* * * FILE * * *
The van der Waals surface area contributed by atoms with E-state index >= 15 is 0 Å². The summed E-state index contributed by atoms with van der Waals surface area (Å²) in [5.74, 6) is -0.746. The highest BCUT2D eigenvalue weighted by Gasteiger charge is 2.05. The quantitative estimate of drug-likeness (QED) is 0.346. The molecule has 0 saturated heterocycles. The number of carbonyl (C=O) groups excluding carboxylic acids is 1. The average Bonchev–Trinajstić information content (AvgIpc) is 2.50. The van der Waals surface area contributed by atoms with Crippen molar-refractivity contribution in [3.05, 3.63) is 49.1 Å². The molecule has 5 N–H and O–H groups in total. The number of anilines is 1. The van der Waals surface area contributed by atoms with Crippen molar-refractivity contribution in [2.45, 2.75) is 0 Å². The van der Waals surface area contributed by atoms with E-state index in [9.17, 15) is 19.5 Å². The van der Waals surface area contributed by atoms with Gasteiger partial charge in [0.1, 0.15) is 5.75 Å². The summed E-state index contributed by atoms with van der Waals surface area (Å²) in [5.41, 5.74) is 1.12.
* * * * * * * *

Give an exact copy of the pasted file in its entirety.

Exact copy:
The van der Waals surface area contributed by atoms with E-state index >= 15 is 0 Å². The summed E-state index contributed by atoms with van der Waals surface area (Å²) in [5.74, 6) is -0.746. The highest BCUT2D eigenvalue weighted by Gasteiger charge is 2.05. The quantitative estimate of drug-likeness (QED) is 0.346. The molecule has 0 saturated heterocycles. The number of carbonyl (C=O) groups excluding carboxylic acids is 1. The average Bonchev–Trinajstić information content (AvgIpc) is 2.50. The van der Waals surface area contributed by atoms with Crippen molar-refractivity contribution in [3.05, 3.63) is 49.1 Å². The molecule has 5 N–H and O–H groups in total. The number of anilines is 1. The van der Waals surface area contributed by atoms with Crippen molar-refractivity contribution in [2.45, 2.75) is 0 Å². The van der Waals surface area contributed by atoms with E-state index in [9.17, 15) is 19.5 Å². The van der Waals surface area contributed by atoms with Gasteiger partial charge in [0.1, 0.15) is 5.75 Å². The summed E-state index contributed by atoms with van der Waals surface area (Å²) in [5.41, 5.74) is 1.12.